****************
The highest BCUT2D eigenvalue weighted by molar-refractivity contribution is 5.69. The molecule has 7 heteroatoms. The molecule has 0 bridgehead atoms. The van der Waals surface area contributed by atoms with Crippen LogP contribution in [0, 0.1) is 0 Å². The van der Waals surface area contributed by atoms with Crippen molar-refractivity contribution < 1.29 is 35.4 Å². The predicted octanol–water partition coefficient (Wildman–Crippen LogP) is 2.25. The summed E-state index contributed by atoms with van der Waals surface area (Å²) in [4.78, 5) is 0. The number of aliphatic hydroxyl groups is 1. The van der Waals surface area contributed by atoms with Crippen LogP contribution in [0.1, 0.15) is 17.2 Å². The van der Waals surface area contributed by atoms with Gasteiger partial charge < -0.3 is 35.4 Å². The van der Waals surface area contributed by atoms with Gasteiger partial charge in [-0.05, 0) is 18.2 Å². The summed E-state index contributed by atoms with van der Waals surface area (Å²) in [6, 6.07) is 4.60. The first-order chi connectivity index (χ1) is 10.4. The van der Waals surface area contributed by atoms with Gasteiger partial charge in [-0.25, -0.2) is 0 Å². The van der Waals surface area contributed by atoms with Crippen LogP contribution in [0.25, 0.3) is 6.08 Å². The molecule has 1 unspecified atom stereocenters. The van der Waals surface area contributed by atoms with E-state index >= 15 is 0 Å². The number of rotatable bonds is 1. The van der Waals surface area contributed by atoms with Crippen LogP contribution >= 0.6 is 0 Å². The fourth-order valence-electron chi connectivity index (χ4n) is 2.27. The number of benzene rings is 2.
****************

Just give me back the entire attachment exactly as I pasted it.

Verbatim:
The highest BCUT2D eigenvalue weighted by molar-refractivity contribution is 5.69. The molecule has 7 heteroatoms. The molecule has 0 bridgehead atoms. The van der Waals surface area contributed by atoms with Crippen LogP contribution in [0, 0.1) is 0 Å². The van der Waals surface area contributed by atoms with Crippen molar-refractivity contribution < 1.29 is 35.4 Å². The predicted octanol–water partition coefficient (Wildman–Crippen LogP) is 2.25. The summed E-state index contributed by atoms with van der Waals surface area (Å²) in [4.78, 5) is 0. The number of aliphatic hydroxyl groups is 1. The van der Waals surface area contributed by atoms with Crippen LogP contribution in [0.1, 0.15) is 17.2 Å². The van der Waals surface area contributed by atoms with Gasteiger partial charge < -0.3 is 35.4 Å². The van der Waals surface area contributed by atoms with Gasteiger partial charge in [-0.05, 0) is 18.2 Å². The summed E-state index contributed by atoms with van der Waals surface area (Å²) in [6, 6.07) is 4.60. The first-order chi connectivity index (χ1) is 10.4. The van der Waals surface area contributed by atoms with Gasteiger partial charge in [-0.25, -0.2) is 0 Å². The van der Waals surface area contributed by atoms with Crippen LogP contribution in [0.25, 0.3) is 6.08 Å². The molecule has 1 unspecified atom stereocenters. The van der Waals surface area contributed by atoms with E-state index >= 15 is 0 Å². The number of rotatable bonds is 1. The van der Waals surface area contributed by atoms with Crippen LogP contribution >= 0.6 is 0 Å². The fourth-order valence-electron chi connectivity index (χ4n) is 2.27. The number of benzene rings is 2.